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Pre-Nuptial Agreements: Not just for Hollywood Stars

View profile for Matthew Wells
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Matthew Wells, a solicitor in JCP's Family Law Team who specialises in divorce, financial disputes and cohabitation agreements, answers a question about Pre Nups....

I’m planning to get married at the end of next year. Without wanting to sound unromantic, I am a professional in my late thirties, I have my own house and savings which I have worked hard for. In the unlikely event that my marriage was to fail, it is important to me that I protect my assets. Can you tell me a bit more about Pre- Nuptial Agreements?

With an upcoming wedding this may seem like an awkward time to be thinking about potential legal complications in the event of a marriage breakdown. But making sound plans now about how to safeguard your livelihood will take away any unnecessary worry – so you are free to focus on your wedding plans! 

If you are eager to ring fence your assets from potentially being dragged into stressful and expensive divorce proceedings, it is advisable to enter into a pre-nuptial agreement – these aren’t just for Hollywood stars and music moguls. 

A pre-nup is an agreement between the parties to an intended marriage that seeks to clearly regulate their financial affairs, in the event of a relationship breakdown.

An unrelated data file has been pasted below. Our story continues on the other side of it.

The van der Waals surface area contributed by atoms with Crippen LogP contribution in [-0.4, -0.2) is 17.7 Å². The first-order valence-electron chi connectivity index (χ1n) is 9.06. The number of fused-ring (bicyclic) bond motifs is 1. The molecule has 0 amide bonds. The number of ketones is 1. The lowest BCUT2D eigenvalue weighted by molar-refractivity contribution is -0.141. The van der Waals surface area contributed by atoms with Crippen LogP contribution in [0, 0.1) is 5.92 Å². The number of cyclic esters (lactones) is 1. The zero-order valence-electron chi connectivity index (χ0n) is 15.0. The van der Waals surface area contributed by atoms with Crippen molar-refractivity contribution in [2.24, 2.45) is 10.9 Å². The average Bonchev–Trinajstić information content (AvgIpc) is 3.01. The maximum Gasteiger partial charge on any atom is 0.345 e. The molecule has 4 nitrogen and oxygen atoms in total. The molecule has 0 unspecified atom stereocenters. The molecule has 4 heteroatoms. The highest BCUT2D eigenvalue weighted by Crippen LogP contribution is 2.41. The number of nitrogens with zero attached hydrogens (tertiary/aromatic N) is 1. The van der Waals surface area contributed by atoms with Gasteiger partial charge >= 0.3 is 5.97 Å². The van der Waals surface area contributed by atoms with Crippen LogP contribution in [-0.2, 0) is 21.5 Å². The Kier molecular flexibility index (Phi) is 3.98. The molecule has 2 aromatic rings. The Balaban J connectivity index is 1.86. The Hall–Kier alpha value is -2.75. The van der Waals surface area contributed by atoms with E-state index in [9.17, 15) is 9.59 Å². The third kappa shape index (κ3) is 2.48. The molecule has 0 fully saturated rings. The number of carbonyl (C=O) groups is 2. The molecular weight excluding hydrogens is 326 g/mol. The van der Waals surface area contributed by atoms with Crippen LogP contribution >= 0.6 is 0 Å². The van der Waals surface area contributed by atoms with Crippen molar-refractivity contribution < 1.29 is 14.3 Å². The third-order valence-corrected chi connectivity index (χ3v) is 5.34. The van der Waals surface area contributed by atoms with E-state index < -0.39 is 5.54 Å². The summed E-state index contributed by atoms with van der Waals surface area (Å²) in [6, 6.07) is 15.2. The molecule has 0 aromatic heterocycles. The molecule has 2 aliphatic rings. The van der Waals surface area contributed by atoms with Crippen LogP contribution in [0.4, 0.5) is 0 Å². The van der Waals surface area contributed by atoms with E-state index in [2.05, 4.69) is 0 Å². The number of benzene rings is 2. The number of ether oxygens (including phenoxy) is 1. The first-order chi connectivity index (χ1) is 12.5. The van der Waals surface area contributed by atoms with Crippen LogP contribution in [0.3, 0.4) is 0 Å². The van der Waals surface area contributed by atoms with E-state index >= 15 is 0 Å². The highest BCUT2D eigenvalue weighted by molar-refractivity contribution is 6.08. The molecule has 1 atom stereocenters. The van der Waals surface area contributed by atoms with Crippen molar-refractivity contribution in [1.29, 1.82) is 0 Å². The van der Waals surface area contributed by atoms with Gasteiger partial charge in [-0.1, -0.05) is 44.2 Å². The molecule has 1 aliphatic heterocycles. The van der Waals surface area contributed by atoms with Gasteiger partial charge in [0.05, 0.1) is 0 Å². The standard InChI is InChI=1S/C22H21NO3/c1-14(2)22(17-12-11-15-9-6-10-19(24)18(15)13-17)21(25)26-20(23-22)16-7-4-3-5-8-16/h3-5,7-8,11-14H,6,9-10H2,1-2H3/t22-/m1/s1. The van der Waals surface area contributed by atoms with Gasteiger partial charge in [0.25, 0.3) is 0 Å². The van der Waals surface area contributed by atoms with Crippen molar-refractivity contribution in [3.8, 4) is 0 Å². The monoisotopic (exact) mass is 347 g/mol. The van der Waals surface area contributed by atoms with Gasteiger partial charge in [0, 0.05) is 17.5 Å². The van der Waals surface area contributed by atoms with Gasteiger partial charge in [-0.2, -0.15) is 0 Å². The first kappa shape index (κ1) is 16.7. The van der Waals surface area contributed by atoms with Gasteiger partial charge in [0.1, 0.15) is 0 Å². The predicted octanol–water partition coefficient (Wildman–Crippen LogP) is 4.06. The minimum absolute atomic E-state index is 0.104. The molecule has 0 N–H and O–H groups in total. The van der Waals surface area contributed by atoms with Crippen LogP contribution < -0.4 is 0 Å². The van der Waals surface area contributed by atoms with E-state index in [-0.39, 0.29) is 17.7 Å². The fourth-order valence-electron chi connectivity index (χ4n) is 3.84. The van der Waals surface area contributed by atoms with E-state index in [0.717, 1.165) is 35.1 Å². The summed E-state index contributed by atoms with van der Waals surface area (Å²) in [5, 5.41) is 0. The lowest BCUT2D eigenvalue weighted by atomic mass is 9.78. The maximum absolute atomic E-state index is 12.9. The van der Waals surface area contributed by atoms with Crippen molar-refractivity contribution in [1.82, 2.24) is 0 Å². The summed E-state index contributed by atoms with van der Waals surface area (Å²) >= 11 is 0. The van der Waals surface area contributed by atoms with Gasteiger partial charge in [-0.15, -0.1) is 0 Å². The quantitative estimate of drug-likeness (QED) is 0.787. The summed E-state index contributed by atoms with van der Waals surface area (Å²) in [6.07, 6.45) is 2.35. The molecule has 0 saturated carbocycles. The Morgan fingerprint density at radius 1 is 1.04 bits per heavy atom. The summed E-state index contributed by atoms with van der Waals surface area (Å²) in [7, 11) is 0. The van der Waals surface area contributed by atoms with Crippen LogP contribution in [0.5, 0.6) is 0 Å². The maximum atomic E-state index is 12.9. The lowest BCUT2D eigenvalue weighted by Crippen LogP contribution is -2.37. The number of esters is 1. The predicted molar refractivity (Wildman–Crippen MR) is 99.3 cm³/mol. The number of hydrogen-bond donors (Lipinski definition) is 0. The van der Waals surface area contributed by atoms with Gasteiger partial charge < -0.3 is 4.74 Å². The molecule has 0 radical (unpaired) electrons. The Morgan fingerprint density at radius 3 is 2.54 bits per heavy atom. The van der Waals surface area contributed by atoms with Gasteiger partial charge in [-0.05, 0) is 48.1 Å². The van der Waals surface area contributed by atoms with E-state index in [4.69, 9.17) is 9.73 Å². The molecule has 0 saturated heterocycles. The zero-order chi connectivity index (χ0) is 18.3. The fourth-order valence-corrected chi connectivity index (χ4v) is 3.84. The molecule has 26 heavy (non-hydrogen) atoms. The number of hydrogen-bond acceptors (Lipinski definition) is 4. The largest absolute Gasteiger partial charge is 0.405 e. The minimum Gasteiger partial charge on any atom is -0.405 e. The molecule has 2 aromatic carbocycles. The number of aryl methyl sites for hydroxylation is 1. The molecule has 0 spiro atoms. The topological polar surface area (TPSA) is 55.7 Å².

These agreements are not yet formally binding in England and Wales. However, as long as certain key criteria are met, a pre-nup is likely to be persuasive. 

It should be: 

•    Procedurally fair and substantively fair - it cannot be obviously unfair to your girlfriend and it must cater for the needs of any children in the future.
•    It must be freely entered into.
•    It must be made by deed.
•    The agreement should be made at least 28 days before the wedding and preferably far in advance of it. 
•    Both parties must have received, at the time of the making of the agreement, full disclosure of information about the other party’s financial situation with each party’s assets and income schedules being annexed to the agreement.
•    Both parties must have received legal advice at the time that the agreement was formed (usually with certificates signed by the parties’ respective lawyers being annexed to the agreement).

This is a complex area of law so is vital that you seek advice from an experienced family lawyer before drafting a pre-nuptial agreement, so you have the best chance of meeting the above criteria.

For more information please contact Matthew on matthew.wells@jcpsolicitors.co.uk or call: 01792 529 650

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